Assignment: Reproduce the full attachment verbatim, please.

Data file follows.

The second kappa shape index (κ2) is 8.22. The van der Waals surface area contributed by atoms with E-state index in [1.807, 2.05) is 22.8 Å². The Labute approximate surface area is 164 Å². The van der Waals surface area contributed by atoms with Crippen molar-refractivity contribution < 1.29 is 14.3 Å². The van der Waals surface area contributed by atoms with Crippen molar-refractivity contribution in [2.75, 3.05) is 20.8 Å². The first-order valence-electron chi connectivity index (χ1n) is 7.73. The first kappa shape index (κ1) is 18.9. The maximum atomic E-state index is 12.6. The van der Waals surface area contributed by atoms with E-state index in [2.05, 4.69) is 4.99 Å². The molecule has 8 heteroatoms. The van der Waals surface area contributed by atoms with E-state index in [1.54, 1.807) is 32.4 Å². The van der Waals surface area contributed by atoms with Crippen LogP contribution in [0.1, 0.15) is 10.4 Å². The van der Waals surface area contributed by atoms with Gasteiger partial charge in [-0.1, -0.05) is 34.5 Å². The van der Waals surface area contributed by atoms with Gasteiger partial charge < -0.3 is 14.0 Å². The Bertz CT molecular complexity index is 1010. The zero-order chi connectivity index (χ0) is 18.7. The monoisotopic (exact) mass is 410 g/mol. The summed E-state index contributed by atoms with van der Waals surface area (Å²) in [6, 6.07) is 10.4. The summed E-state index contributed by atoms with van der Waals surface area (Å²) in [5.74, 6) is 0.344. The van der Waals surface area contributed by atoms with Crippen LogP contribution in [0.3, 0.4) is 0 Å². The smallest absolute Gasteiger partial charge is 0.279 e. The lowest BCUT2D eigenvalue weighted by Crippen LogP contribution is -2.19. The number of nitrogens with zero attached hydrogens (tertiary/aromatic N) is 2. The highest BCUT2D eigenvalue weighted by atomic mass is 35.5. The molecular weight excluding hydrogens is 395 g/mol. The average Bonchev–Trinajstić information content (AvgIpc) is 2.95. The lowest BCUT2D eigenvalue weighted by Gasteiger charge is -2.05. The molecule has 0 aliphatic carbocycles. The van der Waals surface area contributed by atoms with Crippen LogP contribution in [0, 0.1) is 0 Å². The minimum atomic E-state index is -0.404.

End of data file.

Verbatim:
The second kappa shape index (κ2) is 8.22. The van der Waals surface area contributed by atoms with E-state index in [1.807, 2.05) is 22.8 Å². The Labute approximate surface area is 164 Å². The van der Waals surface area contributed by atoms with Crippen molar-refractivity contribution < 1.29 is 14.3 Å². The van der Waals surface area contributed by atoms with Crippen molar-refractivity contribution in [2.75, 3.05) is 20.8 Å². The first-order valence-electron chi connectivity index (χ1n) is 7.73. The first kappa shape index (κ1) is 18.9. The maximum atomic E-state index is 12.6. The van der Waals surface area contributed by atoms with E-state index in [2.05, 4.69) is 4.99 Å². The molecule has 8 heteroatoms. The van der Waals surface area contributed by atoms with E-state index in [1.54, 1.807) is 32.4 Å². The van der Waals surface area contributed by atoms with Crippen LogP contribution in [0.1, 0.15) is 10.4 Å². The van der Waals surface area contributed by atoms with Gasteiger partial charge in [-0.1, -0.05) is 34.5 Å². The van der Waals surface area contributed by atoms with Gasteiger partial charge < -0.3 is 14.0 Å². The Bertz CT molecular complexity index is 1010. The zero-order chi connectivity index (χ0) is 18.7. The monoisotopic (exact) mass is 410 g/mol. The summed E-state index contributed by atoms with van der Waals surface area (Å²) in [6, 6.07) is 10.4. The summed E-state index contributed by atoms with van der Waals surface area (Å²) in [5.74, 6) is 0.344. The van der Waals surface area contributed by atoms with Crippen LogP contribution in [0.3, 0.4) is 0 Å². The smallest absolute Gasteiger partial charge is 0.279 e. The lowest BCUT2D eigenvalue weighted by Crippen LogP contribution is -2.19. The number of nitrogens with zero attached hydrogens (tertiary/aromatic N) is 2. The highest BCUT2D eigenvalue weighted by atomic mass is 35.5. The molecular weight excluding hydrogens is 395 g/mol. The average Bonchev–Trinajstić information content (AvgIpc) is 2.95. The lowest BCUT2D eigenvalue weighted by Gasteiger charge is -2.05. The molecule has 0 aliphatic carbocycles. The van der Waals surface area contributed by atoms with Crippen LogP contribution in [0, 0.1) is 0 Å². The minimum atomic E-state index is -0.404.